NEW YORK TIMES: At least a decade before the twin figures of the harried working woman and the neurotic, unwed 30-something became media preoccupations, Ms. Moore’s portrayal — for which she won four of her seven Emmy Awards — expressed both the exuberance and the melancholy of the single career woman who could plot her own course without reference to cultural archetypes. The show, and her portrayal of Mary as a sisterly presence in the office,as well as a source of ingenuity and humor, was a balm to widespread anxieties about women in the work force.
It modeled a productive style of coed collegiality, with Ms. Moore teasing out the various ironies known to any smart woman trying to keep from cracking up in a world of scowling male bosses and preening male soloists. “Mary Tyler Moore became a feminist icon as Mary Richards,” Jennifer Keishin Armstrong, the author of “Mary and Lou and Rhoda and Ted: And All the Brilliant Minds Who Made The Mary Tyler Moore Show a Classic,” said.
“She only wanted to play a great character, and she did so. That character also happened to be single, female, over 30, professional, independent, and not particularly obsessed with getting married. Mary had America facing such issues as equal pay, birth control, and sexual independence way back in the ’70s.” Ms. Moore had earlier, in a decidedly different era, played another beloved television character: Laura Petrie, the stylish wife of the comedy writer played by Dick Van Dyke on “The Dick Van Dyke Show.” Also on CBS, the show ran from 1961 to 1966. MORE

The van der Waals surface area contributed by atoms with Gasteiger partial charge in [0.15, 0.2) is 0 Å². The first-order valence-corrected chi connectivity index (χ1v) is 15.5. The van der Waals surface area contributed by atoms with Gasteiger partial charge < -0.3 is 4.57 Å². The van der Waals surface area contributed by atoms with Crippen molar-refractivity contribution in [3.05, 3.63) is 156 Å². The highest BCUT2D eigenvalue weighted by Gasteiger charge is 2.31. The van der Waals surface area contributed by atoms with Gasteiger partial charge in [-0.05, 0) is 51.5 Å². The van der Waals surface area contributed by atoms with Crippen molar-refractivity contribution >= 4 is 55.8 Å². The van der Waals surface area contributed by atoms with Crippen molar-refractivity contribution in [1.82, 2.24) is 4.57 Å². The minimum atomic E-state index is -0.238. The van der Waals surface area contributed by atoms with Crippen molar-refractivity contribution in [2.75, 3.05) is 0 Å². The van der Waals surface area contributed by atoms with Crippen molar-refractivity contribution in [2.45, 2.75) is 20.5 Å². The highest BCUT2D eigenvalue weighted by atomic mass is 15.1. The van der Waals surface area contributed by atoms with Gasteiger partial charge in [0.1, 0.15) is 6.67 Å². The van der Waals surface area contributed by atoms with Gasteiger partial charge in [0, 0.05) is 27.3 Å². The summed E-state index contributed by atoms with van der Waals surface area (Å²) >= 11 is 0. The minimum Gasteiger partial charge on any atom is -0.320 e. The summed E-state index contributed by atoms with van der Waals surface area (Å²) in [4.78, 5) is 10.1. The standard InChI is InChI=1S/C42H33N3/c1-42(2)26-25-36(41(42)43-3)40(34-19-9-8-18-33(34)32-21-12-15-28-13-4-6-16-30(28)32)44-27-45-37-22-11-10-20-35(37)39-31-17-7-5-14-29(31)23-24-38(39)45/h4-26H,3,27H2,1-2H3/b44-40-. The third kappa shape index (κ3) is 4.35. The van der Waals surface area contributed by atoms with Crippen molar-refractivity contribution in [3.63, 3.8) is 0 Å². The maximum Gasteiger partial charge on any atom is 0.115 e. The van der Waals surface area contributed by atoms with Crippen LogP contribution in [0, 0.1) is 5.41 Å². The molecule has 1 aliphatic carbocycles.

FRESH AIR: TV executive Grant Tinker died last week at age 90. Today, we’ll listen back to Terry’s 1994 interview with him, as well as a 1995 interview with Mary Tyler Moore, Grant Tinker’s ex-wife, who starred in two famous and influential sitcoms with which Tinker was involved – “The Dick Van Dyke Show” and “The Mary Tyler Moore Show.” MORE